Brief reunion across Koreas: ‘Let’s meet again in afterlife’
Seoul, South Korea — A silver-haired South Korean woman adjusted her 83-year-old North Korean husband’s necktie. He held her hands and stroked her shoulder. Before this week, they hadn’t seen each other since war tore them apart 65 years ago, and there is no reason to believe they will ever see each other again.
“Let’s meet again in the afterlife,” Oh In Se told his 85-year-old wife, Lee Soon-kyu, during their final meeting Thursday at the North’s Diamond Mountain resort. “Be healthy,” his wife replied. “Live long.”
Their bittersweet parting was among many at the close of the first round of three-day reunions of hundreds of elderly Koreans on opposite sides of the world’s most militarized border for more than six decades.
About 390 South Koreans, many in wheelchairs, traveled to the resort to reunite with their relatives under humanitarian reunion programs that the rival Koreas occasionally hold. Another group of 250 South Koreans will visit from Saturday through Monday.
Lee and Oh and the others are the lucky ones. Many have died before getting the chance. More than 66,000 South Koreans are on a waiting list.
Oh was 17 and Lee was 19 when they married in late 1949. After living together for less than seven months, they were separated during the turmoil of the Korean War, which broke out in June 1950. Lee was pregnant with their son, who is now 65 and accompanied her this week.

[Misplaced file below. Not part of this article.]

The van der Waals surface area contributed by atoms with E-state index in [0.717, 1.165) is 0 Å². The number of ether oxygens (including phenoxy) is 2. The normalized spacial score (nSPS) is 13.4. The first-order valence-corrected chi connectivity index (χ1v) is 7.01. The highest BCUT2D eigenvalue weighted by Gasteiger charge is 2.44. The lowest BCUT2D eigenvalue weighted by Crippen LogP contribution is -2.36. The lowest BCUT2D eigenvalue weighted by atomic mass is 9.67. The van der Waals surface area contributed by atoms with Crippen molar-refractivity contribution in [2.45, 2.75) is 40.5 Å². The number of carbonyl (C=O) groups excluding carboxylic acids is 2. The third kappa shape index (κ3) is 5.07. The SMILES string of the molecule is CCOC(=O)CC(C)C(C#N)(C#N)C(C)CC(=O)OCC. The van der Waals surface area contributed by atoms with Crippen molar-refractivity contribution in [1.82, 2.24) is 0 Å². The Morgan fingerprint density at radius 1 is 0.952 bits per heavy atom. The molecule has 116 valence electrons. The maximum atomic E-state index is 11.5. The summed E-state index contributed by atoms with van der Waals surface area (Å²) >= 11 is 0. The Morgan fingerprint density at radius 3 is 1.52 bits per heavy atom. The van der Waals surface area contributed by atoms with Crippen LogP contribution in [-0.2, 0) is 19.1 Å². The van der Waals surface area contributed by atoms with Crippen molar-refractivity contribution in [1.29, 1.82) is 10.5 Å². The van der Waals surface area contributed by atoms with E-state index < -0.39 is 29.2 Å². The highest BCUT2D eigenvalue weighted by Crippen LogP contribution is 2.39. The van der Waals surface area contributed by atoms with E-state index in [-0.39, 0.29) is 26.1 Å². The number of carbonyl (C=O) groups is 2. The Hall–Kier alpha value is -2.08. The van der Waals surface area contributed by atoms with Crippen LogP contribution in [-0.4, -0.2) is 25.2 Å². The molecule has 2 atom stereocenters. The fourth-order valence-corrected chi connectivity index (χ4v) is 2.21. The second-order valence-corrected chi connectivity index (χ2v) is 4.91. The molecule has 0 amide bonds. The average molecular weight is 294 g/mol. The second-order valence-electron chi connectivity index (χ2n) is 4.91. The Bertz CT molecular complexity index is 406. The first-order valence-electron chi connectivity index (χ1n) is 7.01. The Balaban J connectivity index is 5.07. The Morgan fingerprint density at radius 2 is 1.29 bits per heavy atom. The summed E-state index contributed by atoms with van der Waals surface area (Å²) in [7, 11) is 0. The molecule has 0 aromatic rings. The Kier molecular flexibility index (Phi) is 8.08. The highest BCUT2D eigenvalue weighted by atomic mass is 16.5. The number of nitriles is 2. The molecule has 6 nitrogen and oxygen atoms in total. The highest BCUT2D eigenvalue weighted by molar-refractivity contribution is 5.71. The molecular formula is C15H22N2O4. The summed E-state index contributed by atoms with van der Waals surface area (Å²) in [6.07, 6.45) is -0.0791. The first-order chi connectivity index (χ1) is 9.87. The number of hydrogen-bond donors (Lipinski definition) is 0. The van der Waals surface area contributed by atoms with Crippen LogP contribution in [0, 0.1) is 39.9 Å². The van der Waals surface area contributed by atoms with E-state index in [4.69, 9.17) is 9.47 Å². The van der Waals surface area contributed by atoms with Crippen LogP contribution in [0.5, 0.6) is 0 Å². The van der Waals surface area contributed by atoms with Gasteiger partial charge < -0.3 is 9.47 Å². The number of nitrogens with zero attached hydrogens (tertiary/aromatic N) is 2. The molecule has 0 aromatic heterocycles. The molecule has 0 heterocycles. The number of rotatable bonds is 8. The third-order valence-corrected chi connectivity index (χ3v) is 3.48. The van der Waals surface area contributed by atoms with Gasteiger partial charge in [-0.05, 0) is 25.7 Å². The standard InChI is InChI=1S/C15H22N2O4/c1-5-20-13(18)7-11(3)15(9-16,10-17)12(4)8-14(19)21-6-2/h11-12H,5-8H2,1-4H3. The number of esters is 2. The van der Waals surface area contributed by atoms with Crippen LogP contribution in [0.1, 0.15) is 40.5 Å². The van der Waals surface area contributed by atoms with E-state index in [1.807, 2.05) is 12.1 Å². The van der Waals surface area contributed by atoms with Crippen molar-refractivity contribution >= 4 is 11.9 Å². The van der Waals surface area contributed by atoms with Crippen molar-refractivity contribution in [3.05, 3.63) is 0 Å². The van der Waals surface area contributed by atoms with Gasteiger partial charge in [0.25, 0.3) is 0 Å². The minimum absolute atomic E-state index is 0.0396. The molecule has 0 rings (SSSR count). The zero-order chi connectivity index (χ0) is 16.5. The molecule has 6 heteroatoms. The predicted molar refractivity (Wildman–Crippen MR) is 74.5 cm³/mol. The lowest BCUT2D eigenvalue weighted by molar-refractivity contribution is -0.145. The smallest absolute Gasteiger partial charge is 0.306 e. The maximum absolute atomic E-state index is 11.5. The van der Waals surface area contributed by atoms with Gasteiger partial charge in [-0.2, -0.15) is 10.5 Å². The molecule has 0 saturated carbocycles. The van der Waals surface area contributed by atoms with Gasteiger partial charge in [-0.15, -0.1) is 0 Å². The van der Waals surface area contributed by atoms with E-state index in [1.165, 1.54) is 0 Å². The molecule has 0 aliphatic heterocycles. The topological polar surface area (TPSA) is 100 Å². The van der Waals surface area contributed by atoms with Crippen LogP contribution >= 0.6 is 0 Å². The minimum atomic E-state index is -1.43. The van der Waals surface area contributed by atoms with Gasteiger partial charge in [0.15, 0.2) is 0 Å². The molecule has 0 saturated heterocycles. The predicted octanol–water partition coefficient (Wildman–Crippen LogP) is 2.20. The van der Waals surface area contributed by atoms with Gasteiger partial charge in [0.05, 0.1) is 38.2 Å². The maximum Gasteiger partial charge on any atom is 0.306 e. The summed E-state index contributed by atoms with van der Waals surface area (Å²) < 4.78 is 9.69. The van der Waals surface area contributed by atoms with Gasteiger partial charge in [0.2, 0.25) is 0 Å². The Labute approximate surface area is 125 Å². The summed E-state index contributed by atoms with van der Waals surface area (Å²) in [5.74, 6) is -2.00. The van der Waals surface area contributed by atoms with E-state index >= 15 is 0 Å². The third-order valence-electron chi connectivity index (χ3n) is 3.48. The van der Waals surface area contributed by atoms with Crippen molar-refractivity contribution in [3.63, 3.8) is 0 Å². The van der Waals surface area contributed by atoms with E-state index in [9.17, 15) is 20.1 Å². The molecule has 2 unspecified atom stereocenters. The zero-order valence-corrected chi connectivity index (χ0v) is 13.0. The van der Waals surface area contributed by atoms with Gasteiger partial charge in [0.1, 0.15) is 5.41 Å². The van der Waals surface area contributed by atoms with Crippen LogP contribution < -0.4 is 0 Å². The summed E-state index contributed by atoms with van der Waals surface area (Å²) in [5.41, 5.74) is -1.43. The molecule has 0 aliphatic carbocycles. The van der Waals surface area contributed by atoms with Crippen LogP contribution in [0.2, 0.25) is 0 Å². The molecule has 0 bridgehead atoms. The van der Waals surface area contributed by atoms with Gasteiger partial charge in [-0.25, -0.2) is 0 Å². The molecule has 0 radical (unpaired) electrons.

She raised their son on her own, making money from needlework and farming, and never remarried. She lives in the same house that she lived in as a newlywed with Oh. Until she recently learned that Oh was alive and looking for her, she assumed he had died and held an annual memorial service for him.
Some South Korean media reported that Oh had remarried, but during their reunion he told Lee that he has never stopped thinking of her.
She thanked him for being alive. Their son, Jang-kyun, knelt on the floor and made a deep traditional bow. The father and son later laid their hands on the table and marveled at the resemblance.
The next day, when their son jokingly asked his father not to tease his mother, Oh said: “I’m doing this because I love her.”
When Lee asked, “Do you know how big love is?” Oh replied, “Yes, I know. It’s the same thing as when a young man and woman meet and live together until they die.”
On Thursday they were separated again, along with dozens of other Koreans who wept and exchanged final hugs. All knew that no Korean has gotten a second meeting.
“Please raise our son well and enlarge your mind,” Oh told his South Korean wife. He burst into tears while holding his wife’s hand. He wore a gold wrist watch that his wife had given him as a present this week.
The husband left first by boarding a bus with other North Korean participants. He stretched his arm out the bus window to grasp the hands of Lee, who smiled. Lee later touched the deeply wrinkled face of her husband.
Before this week’s meetings, about 22,550 Koreans have reunited since 2000: 18,000 in person and the others by video.
Koreans on both sides of the border are barred from exchanging letters, phone calls and emails.
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